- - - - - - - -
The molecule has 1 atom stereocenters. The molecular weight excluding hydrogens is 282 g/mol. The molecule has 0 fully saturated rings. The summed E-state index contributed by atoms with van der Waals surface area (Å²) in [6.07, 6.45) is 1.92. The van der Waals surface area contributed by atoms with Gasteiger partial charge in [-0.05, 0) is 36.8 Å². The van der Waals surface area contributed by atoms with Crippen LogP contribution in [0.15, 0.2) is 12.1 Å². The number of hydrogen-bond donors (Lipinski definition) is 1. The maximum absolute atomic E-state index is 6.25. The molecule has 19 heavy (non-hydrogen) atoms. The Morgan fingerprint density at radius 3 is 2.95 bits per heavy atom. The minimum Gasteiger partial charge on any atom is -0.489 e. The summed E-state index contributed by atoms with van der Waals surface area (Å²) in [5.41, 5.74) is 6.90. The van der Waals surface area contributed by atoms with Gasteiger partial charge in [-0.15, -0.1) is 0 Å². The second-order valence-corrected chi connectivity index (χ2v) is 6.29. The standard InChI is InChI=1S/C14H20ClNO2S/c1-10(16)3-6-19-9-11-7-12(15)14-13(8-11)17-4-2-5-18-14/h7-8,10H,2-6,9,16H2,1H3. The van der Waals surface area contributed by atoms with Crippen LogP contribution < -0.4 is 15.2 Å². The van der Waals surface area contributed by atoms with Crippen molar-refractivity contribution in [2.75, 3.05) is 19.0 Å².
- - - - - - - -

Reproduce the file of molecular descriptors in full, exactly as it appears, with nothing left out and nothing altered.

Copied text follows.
The molecule has 1 atom stereocenters. The molecular weight excluding hydrogens is 282 g/mol. The molecule has 0 fully saturated rings. The summed E-state index contributed by atoms with van der Waals surface area (Å²) in [6.07, 6.45) is 1.92. The van der Waals surface area contributed by atoms with Gasteiger partial charge in [-0.05, 0) is 36.8 Å². The van der Waals surface area contributed by atoms with Crippen LogP contribution in [0.15, 0.2) is 12.1 Å². The number of hydrogen-bond donors (Lipinski definition) is 1. The maximum absolute atomic E-state index is 6.25. The molecule has 19 heavy (non-hydrogen) atoms. The Morgan fingerprint density at radius 3 is 2.95 bits per heavy atom. The minimum Gasteiger partial charge on any atom is -0.489 e. The summed E-state index contributed by atoms with van der Waals surface area (Å²) in [5.41, 5.74) is 6.90. The van der Waals surface area contributed by atoms with Gasteiger partial charge in [-0.15, -0.1) is 0 Å². The second-order valence-corrected chi connectivity index (χ2v) is 6.29. The standard InChI is InChI=1S/C14H20ClNO2S/c1-10(16)3-6-19-9-11-7-12(15)14-13(8-11)17-4-2-5-18-14/h7-8,10H,2-6,9,16H2,1H3. The van der Waals surface area contributed by atoms with Crippen LogP contribution < -0.4 is 15.2 Å². The van der Waals surface area contributed by atoms with Crippen molar-refractivity contribution in [2.75, 3.05) is 19.0 Å².